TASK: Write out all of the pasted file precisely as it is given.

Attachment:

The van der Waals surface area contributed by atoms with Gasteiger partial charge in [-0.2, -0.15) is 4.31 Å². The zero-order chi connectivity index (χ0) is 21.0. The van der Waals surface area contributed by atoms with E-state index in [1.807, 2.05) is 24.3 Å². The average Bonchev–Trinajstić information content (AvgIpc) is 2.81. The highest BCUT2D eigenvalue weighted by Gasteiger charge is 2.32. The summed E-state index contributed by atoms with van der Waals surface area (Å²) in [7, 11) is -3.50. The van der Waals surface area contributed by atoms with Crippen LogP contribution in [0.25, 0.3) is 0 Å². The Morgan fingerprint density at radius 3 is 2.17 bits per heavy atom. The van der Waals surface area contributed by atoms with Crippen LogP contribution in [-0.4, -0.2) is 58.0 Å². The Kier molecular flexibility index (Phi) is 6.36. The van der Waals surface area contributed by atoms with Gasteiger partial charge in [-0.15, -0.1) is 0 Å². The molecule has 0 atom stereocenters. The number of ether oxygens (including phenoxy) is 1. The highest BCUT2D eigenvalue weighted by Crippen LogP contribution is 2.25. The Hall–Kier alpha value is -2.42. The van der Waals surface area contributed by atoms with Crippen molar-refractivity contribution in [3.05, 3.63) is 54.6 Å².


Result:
The van der Waals surface area contributed by atoms with Gasteiger partial charge in [-0.2, -0.15) is 4.31 Å². The zero-order chi connectivity index (χ0) is 21.0. The van der Waals surface area contributed by atoms with E-state index in [1.807, 2.05) is 24.3 Å². The average Bonchev–Trinajstić information content (AvgIpc) is 2.81. The highest BCUT2D eigenvalue weighted by Gasteiger charge is 2.32. The summed E-state index contributed by atoms with van der Waals surface area (Å²) in [7, 11) is -3.50. The van der Waals surface area contributed by atoms with Crippen LogP contribution in [0.25, 0.3) is 0 Å². The Morgan fingerprint density at radius 3 is 2.17 bits per heavy atom. The van der Waals surface area contributed by atoms with Crippen LogP contribution in [-0.4, -0.2) is 58.0 Å². The Kier molecular flexibility index (Phi) is 6.36. The van der Waals surface area contributed by atoms with Gasteiger partial charge in [-0.15, -0.1) is 0 Å². The molecule has 0 atom stereocenters. The number of ether oxygens (including phenoxy) is 1. The highest BCUT2D eigenvalue weighted by Crippen LogP contribution is 2.25. The Hall–Kier alpha value is -2.42. The van der Waals surface area contributed by atoms with Crippen molar-refractivity contribution in [3.05, 3.63) is 54.6 Å².